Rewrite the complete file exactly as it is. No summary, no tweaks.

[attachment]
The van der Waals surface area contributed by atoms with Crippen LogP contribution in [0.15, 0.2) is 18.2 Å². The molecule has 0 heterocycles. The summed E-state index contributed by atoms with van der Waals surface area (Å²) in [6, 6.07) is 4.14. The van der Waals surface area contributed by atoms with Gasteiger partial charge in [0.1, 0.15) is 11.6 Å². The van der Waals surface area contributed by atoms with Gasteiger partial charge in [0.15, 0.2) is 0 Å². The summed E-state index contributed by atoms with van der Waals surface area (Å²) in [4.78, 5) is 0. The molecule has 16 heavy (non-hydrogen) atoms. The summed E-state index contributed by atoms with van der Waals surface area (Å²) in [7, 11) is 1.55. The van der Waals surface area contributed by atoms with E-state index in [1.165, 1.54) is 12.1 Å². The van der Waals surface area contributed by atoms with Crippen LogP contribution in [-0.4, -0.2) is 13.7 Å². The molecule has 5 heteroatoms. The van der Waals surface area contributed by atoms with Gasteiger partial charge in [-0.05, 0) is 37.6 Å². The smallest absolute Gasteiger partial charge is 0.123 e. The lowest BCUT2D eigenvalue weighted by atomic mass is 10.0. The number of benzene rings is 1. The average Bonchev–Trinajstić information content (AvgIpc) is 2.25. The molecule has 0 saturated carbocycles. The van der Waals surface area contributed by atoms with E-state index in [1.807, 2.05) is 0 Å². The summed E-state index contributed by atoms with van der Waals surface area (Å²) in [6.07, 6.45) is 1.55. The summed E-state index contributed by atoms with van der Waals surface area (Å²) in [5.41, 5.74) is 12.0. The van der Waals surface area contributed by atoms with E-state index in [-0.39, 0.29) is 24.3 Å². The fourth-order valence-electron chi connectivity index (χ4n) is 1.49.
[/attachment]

The van der Waals surface area contributed by atoms with Crippen LogP contribution in [0.15, 0.2) is 18.2 Å². The molecule has 0 heterocycles. The summed E-state index contributed by atoms with van der Waals surface area (Å²) in [6, 6.07) is 4.14. The van der Waals surface area contributed by atoms with Gasteiger partial charge in [0.1, 0.15) is 11.6 Å². The van der Waals surface area contributed by atoms with Gasteiger partial charge in [0.15, 0.2) is 0 Å². The summed E-state index contributed by atoms with van der Waals surface area (Å²) in [4.78, 5) is 0. The molecule has 16 heavy (non-hydrogen) atoms. The summed E-state index contributed by atoms with van der Waals surface area (Å²) in [7, 11) is 1.55. The van der Waals surface area contributed by atoms with E-state index in [1.165, 1.54) is 12.1 Å². The van der Waals surface area contributed by atoms with Crippen LogP contribution in [-0.4, -0.2) is 13.7 Å². The molecule has 5 heteroatoms. The van der Waals surface area contributed by atoms with Gasteiger partial charge in [-0.05, 0) is 37.6 Å². The smallest absolute Gasteiger partial charge is 0.123 e. The lowest BCUT2D eigenvalue weighted by atomic mass is 10.0. The number of benzene rings is 1. The average Bonchev–Trinajstić information content (AvgIpc) is 2.25. The molecule has 0 saturated carbocycles. The van der Waals surface area contributed by atoms with E-state index in [1.807, 2.05) is 0 Å². The summed E-state index contributed by atoms with van der Waals surface area (Å²) in [6.07, 6.45) is 1.55. The summed E-state index contributed by atoms with van der Waals surface area (Å²) in [5.41, 5.74) is 12.0. The van der Waals surface area contributed by atoms with E-state index in [-0.39, 0.29) is 24.3 Å². The fourth-order valence-electron chi connectivity index (χ4n) is 1.49.